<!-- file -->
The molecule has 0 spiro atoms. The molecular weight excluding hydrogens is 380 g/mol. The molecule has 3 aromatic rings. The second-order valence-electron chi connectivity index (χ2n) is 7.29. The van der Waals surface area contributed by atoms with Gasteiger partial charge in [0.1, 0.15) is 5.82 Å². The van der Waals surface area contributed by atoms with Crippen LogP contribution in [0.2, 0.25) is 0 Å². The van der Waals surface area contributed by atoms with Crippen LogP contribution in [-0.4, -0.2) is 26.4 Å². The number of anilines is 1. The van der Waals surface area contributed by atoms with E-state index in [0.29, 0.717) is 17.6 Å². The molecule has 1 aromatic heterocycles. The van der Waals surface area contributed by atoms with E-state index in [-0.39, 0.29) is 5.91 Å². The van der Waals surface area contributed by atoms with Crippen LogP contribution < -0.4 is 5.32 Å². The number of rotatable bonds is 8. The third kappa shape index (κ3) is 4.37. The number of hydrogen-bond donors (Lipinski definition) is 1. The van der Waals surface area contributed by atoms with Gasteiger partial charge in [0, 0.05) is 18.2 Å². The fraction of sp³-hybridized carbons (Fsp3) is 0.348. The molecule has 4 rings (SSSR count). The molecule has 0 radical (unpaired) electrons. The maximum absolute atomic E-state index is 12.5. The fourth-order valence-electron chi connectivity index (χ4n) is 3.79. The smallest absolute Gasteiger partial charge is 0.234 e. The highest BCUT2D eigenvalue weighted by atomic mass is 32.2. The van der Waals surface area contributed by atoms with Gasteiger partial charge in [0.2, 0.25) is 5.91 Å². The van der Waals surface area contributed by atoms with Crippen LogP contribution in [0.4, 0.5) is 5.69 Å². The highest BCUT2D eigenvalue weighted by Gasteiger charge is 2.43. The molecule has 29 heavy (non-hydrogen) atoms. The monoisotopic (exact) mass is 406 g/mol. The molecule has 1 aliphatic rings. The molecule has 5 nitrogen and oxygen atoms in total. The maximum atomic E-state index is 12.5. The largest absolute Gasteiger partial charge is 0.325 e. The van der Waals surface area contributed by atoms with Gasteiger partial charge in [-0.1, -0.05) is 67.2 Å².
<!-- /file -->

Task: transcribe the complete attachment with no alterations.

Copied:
The molecule has 0 spiro atoms. The molecular weight excluding hydrogens is 380 g/mol. The molecule has 3 aromatic rings. The second-order valence-electron chi connectivity index (χ2n) is 7.29. The van der Waals surface area contributed by atoms with Gasteiger partial charge in [0.1, 0.15) is 5.82 Å². The van der Waals surface area contributed by atoms with Crippen LogP contribution in [0.2, 0.25) is 0 Å². The van der Waals surface area contributed by atoms with Crippen LogP contribution in [-0.4, -0.2) is 26.4 Å². The number of anilines is 1. The van der Waals surface area contributed by atoms with E-state index in [0.29, 0.717) is 17.6 Å². The molecule has 1 aromatic heterocycles. The van der Waals surface area contributed by atoms with E-state index in [-0.39, 0.29) is 5.91 Å². The van der Waals surface area contributed by atoms with Crippen LogP contribution < -0.4 is 5.32 Å². The number of rotatable bonds is 8. The third kappa shape index (κ3) is 4.37. The number of hydrogen-bond donors (Lipinski definition) is 1. The van der Waals surface area contributed by atoms with Gasteiger partial charge in [0, 0.05) is 18.2 Å². The fraction of sp³-hybridized carbons (Fsp3) is 0.348. The molecule has 4 rings (SSSR count). The molecule has 0 radical (unpaired) electrons. The maximum absolute atomic E-state index is 12.5. The fourth-order valence-electron chi connectivity index (χ4n) is 3.79. The smallest absolute Gasteiger partial charge is 0.234 e. The highest BCUT2D eigenvalue weighted by atomic mass is 32.2. The van der Waals surface area contributed by atoms with Gasteiger partial charge in [0.2, 0.25) is 5.91 Å². The van der Waals surface area contributed by atoms with Crippen LogP contribution in [0.4, 0.5) is 5.69 Å². The highest BCUT2D eigenvalue weighted by Gasteiger charge is 2.43. The molecule has 29 heavy (non-hydrogen) atoms. The monoisotopic (exact) mass is 406 g/mol. The molecule has 1 aliphatic rings. The molecule has 5 nitrogen and oxygen atoms in total. The maximum atomic E-state index is 12.5. The largest absolute Gasteiger partial charge is 0.325 e. The van der Waals surface area contributed by atoms with Gasteiger partial charge in [-0.1, -0.05) is 67.2 Å².